Playing solid and tight is highly appreciated. I bet you too want your music to have all the instruments locked-in perfectly. This time I want to share an important tip, so that you don’t ruin your recording by using this file format. By reading my post you will learn how a simple choice can make a huge difference. This mistake you cannot undo, so you must know how to make things right from the start. You will benefit from this post if you are a musician, recording engineer or mixing engineer by understanding an important factor that affects not only the sound quality but also the groove.
**This writing is based on my personal experience between 2010–2017 including messaging with bands and recording engineers. If you are satisfied with the quality when recording over an mp3 or even to an mp3, you might consider reading something else. But if you have wondered why regardless of the tight rhythm, your instrument just won’t fit in with the others, you might find a solution to the prolem using my tip. As it is with all things in life, an A/B comparison is highly recommended to find the method most suitable for you.**
Don’t ruin your recording by using this file format!
Making music is so easy that anyone can record anything anywhere. Sending files is so effortless that the band members don’t even have to see each other during the recording session. Just track your parts at home over the drum mix and then you have all the time in the world to focus on anything but the band activity.
Back when I still accepted files for mixing, I was often wondering how the band members hadn’t noticed the groove, or better yet; the lack of it. I could not comprehend how the rhythm of each instrument was swaying erractically thru-out the song. The locking-in I have mentioned on several blog posts was nowhere to be found. At some point I started asking about it from the musicians to gather information about how they’d recorded the tracks.
Don’t track to a metronome only
I was puzzled as several musicians confessed recording all instruments to a click track only. So they had not been listening to any other instruments, but the click track alone! Then without paying any further attention to the tracks they just sent the files to the mixing engineer and hoped for the best. I don’t think anything could be more further from the true essence of music! The phenomenal virtuoso Mr Frank Zappa said that music was his religion and I can easily relate to that. The activity described above is a sacrilege towards music.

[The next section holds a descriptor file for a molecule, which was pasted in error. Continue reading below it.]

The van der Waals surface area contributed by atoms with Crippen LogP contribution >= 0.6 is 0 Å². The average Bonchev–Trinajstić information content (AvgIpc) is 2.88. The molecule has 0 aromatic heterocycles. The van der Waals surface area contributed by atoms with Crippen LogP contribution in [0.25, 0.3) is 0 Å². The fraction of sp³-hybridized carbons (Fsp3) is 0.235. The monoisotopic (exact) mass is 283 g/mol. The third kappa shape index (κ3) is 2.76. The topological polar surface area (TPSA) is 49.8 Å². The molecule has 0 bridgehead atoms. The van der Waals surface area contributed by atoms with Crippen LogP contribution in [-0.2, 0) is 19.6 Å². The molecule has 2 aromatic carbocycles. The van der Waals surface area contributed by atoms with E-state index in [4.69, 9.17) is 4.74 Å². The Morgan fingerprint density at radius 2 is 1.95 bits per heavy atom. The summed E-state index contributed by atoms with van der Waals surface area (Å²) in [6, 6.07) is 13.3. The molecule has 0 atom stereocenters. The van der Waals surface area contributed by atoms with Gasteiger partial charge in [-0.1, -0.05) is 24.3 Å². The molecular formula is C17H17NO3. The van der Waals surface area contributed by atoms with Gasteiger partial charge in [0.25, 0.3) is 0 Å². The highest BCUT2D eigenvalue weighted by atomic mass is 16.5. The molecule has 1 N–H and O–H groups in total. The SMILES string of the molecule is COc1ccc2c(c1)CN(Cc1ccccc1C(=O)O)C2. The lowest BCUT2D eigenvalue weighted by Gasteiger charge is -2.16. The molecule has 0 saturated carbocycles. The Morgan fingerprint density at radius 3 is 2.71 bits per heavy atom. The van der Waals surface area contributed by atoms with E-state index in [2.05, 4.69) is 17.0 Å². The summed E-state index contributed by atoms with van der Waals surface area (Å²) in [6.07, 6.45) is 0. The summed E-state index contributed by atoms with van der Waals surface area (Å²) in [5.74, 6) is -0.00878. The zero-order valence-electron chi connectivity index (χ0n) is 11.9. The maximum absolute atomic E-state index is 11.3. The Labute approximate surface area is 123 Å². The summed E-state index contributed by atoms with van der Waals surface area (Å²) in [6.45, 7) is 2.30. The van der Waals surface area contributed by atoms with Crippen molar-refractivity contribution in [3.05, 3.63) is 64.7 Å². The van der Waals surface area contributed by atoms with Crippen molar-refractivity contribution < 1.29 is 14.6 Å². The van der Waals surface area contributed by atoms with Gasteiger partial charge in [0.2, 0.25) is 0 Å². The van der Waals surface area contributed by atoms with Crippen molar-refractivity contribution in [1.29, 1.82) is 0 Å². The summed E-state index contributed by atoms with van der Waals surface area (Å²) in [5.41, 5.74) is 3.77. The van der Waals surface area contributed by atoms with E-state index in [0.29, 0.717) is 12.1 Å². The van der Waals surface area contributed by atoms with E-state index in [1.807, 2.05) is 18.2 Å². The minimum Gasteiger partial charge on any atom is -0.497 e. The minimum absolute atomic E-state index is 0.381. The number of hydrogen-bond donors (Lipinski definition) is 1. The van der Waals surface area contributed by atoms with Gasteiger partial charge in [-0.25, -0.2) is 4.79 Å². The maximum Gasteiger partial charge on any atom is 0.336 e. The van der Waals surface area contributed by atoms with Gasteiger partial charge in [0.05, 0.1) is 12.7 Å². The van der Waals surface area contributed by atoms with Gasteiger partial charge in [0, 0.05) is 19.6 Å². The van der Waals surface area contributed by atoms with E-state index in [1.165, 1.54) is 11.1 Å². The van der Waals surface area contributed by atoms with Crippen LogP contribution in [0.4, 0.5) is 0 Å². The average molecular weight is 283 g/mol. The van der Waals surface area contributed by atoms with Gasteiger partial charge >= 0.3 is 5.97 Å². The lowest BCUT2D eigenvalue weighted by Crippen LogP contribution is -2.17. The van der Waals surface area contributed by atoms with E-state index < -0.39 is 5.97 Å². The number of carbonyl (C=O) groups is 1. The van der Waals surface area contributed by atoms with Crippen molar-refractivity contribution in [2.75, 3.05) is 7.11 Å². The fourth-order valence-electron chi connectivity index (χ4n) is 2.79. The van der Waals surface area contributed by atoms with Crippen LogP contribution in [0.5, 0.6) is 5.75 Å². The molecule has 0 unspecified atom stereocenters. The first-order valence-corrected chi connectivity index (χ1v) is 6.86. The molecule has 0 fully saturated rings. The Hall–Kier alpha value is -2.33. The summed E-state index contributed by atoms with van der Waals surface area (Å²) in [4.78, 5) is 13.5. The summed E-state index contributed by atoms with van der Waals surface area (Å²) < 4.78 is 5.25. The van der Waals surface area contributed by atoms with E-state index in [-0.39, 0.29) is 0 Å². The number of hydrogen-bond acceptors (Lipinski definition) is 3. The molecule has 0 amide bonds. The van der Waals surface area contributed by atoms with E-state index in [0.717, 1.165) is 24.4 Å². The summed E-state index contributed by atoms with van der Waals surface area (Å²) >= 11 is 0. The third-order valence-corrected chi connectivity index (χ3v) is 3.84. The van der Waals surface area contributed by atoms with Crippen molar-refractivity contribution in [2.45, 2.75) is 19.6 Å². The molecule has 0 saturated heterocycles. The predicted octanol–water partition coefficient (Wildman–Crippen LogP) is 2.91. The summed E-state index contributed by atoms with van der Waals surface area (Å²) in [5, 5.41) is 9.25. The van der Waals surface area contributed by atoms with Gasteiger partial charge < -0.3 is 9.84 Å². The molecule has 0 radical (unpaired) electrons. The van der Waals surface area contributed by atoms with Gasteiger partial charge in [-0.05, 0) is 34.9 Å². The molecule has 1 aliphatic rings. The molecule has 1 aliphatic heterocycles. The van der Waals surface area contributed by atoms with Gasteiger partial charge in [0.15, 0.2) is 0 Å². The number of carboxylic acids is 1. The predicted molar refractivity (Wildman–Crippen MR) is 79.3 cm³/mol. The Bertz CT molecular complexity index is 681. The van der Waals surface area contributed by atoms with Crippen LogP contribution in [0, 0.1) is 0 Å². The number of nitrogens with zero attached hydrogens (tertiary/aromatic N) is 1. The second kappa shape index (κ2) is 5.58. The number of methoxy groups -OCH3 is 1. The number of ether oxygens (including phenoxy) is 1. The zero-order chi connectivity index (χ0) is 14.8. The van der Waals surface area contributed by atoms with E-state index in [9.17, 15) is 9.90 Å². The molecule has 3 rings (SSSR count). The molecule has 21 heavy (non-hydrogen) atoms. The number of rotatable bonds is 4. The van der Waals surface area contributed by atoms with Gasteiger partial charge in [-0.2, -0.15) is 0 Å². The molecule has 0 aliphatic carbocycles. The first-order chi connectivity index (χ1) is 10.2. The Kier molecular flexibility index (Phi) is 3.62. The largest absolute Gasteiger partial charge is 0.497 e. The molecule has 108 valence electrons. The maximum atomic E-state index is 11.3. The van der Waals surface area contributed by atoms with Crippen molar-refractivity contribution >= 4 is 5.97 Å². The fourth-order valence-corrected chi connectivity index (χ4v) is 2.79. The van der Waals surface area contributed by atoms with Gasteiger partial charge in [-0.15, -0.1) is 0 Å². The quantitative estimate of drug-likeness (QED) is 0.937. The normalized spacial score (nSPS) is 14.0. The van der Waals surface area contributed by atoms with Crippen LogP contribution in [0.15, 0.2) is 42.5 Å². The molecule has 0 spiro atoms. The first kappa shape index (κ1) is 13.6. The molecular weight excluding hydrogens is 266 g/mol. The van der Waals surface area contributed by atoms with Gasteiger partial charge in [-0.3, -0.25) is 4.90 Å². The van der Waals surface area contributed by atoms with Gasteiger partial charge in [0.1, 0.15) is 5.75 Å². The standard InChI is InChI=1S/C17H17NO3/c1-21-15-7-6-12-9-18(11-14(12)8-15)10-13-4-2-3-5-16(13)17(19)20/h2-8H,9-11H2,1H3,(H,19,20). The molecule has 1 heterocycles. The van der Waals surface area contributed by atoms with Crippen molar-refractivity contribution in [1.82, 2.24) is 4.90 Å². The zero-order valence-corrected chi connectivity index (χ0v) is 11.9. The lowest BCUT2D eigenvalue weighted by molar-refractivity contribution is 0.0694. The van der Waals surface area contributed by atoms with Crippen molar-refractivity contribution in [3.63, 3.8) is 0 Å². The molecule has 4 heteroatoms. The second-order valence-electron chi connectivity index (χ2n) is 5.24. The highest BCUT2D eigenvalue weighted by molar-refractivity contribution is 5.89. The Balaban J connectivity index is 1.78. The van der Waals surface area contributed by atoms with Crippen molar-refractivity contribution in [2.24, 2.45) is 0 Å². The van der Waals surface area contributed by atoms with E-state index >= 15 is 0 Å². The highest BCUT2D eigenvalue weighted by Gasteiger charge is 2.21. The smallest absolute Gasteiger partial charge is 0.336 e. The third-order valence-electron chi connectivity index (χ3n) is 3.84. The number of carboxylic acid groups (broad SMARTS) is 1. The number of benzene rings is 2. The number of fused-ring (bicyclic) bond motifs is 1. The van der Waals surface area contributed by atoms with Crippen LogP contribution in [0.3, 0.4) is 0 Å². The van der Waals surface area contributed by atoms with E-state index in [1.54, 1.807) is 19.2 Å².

When each member records to a click track only without hearing any other instruments, there’s a nice allegory to ice hockey. It’s like a hockey team is playing a match, but each team member is alone in a separate ice hockey stadium. Team activity, including both music and ice hockey, is pretty far from this example… or at least it should be. So do not record to a click track only. This is one more reason why you should let a professional audio engineer do his magic allowing you to fully focus on playing your instrument.
To Metronome Or Not blog post gives you cool tips on how to use a click track. My tips will improve the sound of your music and help you stand out from the masses.
Read more: To Metronome Or Not
The plot thickens
Some of the band members I talked with confessed that they had not played to a click track only. So the mystery was still unsolved and the plot was thickening. There were some who were not the most talented of musicians, so maybe that could explain the rhythmic problem. Yet, what made the whole thing super interesting was the fact that some of the guitar players played like a world-class virtuoso. And still they were swaying rhythmically in a way that didn’t make any sense. How could those skilled musicians make such an amateur mistake? It sounded like they hadn’t paid any attention to the groove and rhythm.
Finally I started getting identical comments: “I recorded guitar over an mp3 drum mix!”. Once the same answer started to saturate as more and more bands confirmed it, the pattern started to emerge. It was pointing to the one and only culprit. Did you know that an mp3 is not equal to a WAV file when it comes to quality and rhythm especially?
Do not record as mp3
We’ll concentrate a bit to this poor quality file format. An mp3 is useful and easy to use, right? Easy to use – yes, as it doesn’t take up any storage space. Yet, the quality is so low that there’s no way I could ever recommend using it. There are those who think they can record as mp3 and then later just upscale the audio to a WAV file to improve the quality. You definitely can convert the file, but unfortunately the quality stays as good or actually bad as the mp3. It will not get any better even by upscaling even though the format itself changes. When you convert an mp3 to a WAV file, quality-wise it is still an mp3, which is way below the recommended quality for any professional recording and mixing.
On my blog I have mentioned how in audio the sound quality is as good as the weakest link in the signal chain. When you convert or record audio to mp3, the quality will not get any better from there no matter what. Never record any professional audio to mp3.
Read more from a great article and you will understand why sound quality on some tv and radio commercials is purely horrible: Why You Should Never Record Your Voice Over As Mp3 And Convert To Wave